Chemical companies are investing in R&D activities to develop their niche in the market.
Continued energy efficiency measures are leading to an increase in demand for plastic insulation polystyrene & polyurethanes, low thermal conductivity, and light-weight polycarbonates.
The structure of China’s chemical industry is changing due to the stricter environmental norms, tighter financing, and consolidation. These could cause uncertainty for international players that source chemicals from China. That could create opportunities for India’s chemical companies in certain value chains and segments.
Several global oil and gas majors are turning their sights on downstream chemical opportunities. This may increase the focus on petrochemicals in India and higher challenges and boost self-sufficiency.
Industry-wide, there seems to be a move toward prioritization of core businesses and consolidation on a great scale, often through big-ticket mergers and acquisitions. For players like India, the scale will matter even more, as it could fortify their competitive advantage.
Digital technology has established itself as a lever to enhance efficiency and productivity. Indian companies could also tap into this opportunity to expand their profit margins.
Ramping up the exports in select areas, such as specialty chemicals, to obtain a larger share of global value.
The raw materials required in the organic and inorganic chemical industry, which even spans the specialty chemical industry, are often inaccessible and unavailable in the market in the required quantities. The primary materials like naphtha and natural gas are very high-priced in the Indian market compared to the Middle Eastern States, China, and other South-Eastern Countries.
Infrastructural complications like the absence of adequate facilities of ports, poor connectivity of pipelines, insufficient power supply, an abnormal condition of the railway system, and erratic nature of the transport system make it challenging for the chemical manufacturers to obtain raw materials from vendors across the country
Chemical manufacturers are facing growing problems in the documentation of product quality and compliance with various procedures. These issues are generally contributed by multi-level regulations imposed by the governments, requirements posed by the end-user market, as well as specific needs and necessities of the customers.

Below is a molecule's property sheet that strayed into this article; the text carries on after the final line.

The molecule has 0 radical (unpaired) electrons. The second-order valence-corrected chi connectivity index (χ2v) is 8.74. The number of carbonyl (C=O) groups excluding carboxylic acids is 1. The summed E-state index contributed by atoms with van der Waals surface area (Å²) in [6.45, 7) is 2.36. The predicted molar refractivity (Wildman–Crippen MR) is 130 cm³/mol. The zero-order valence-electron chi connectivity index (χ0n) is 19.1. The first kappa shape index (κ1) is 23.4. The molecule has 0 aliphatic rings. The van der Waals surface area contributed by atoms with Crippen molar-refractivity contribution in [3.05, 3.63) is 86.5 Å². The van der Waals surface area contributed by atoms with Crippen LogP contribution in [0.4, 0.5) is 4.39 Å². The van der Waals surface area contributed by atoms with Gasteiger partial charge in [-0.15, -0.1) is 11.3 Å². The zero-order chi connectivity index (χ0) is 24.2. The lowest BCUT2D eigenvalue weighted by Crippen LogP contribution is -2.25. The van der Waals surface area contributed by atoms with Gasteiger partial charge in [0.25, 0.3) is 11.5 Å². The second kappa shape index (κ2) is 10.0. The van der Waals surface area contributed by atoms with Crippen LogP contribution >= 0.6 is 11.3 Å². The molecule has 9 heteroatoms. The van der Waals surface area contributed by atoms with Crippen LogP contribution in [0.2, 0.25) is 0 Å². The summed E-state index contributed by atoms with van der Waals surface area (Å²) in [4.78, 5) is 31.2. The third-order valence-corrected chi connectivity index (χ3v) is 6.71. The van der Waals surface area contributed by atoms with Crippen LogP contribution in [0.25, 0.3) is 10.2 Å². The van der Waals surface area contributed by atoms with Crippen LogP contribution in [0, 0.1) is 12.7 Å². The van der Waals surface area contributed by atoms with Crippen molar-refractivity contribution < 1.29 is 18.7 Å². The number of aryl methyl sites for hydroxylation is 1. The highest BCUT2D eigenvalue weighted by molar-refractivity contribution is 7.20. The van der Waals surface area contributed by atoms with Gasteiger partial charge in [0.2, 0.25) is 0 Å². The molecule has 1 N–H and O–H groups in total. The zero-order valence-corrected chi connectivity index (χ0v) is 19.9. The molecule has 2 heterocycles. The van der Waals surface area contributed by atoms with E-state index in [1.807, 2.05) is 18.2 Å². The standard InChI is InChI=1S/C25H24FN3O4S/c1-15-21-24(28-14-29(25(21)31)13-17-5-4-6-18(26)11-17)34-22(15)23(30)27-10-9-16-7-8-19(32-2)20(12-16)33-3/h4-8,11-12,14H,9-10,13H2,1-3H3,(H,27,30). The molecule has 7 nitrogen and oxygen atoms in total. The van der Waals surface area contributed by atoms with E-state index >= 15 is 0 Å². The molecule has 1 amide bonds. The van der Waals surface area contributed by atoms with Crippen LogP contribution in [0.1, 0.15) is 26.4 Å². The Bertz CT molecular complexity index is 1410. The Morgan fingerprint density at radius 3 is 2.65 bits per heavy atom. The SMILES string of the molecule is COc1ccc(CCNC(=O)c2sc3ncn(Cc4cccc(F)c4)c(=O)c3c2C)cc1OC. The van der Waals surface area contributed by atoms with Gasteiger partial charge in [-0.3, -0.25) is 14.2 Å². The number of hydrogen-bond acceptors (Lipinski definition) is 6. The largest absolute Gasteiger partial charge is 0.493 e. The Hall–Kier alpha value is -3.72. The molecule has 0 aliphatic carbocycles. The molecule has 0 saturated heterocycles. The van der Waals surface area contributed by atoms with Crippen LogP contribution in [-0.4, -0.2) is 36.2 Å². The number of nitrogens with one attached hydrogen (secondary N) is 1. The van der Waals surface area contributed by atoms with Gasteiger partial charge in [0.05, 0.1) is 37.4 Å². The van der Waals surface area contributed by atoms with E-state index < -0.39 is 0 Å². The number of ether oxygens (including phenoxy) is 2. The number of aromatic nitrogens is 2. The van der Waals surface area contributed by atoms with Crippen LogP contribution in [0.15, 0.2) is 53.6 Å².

Several companies in the industry are taking significant strides toward improvement by employing innovative technologies to cut down emissions, kicking off decarbonization efforts, and enabling other sectors to become more sustainable.
As the key players in the manufacturing value chain, chemical companies gain an advantage through early preparation to comply with more stringent ESG standards. ESG-related ratings and frameworks increasingly play a role in shaping their innovation portfolios.
Though technologically feasible, full ESG compliance in all dimensions will cost at cost. Across the globe, governments provide strong financial support at national and multinational levels to assist the industry in its ESG transformations.
India has been pushing for alternate fuels such as ethanol and methanol to improve its energy efficiency.
India meets 85% of its crude oil requirement, 53% of its natural gas, and 25% of its coal requirement through imports.
Methanol is an alternate fuel blended with gasoline in the transport sector. It can be used to produce many downstream chemical and petrochemical products such as DME, Olefins, Acetic acid, etc.
Post the ‘Green Hydrogen Policy’ announced in February this year, the Union government has declared its plans to initiate the green hydrogen mission.
The announcement included the listing of sectors expected to incorporate the use of green hydrogen. Cheaper renewable power has also been assured, with the fee waivers being announced for projects commissioned before June 2025, as well as others, to aid in the transition to achieving net-zero.
The Russia-Ukraine war has severely disrupted the global economy.
The Indian economy has just started to recover from the covid-19 shocks, but the Russia-Ukraine war pushed the economy back.
India, deficient in oil and natural gas, finds it difficult to cope with rising prices.
Rising crude oil prices and natural gas prices will severely impact inflation, economic progress, and market development.
On 8th June 2022, RBI raised the interest rate by 50 basis points to a two-year high of 4.9%.
It also revised the inflation projection to 6.7%.
CRR remains unchanged at 4.50%.
The profitability of companies could get impacted directly or indirectly due to the increase in the price of raw materials such as crude oil and natural gas in the short term.
Improving the lifestyle of people, adaptability of upgrade technology, various measures are taken by the government, increasing awareness of climate change, anti-pollution measures by China, and sector-specific skill programs will directly or indirectly benefit the chemical sector in the long run.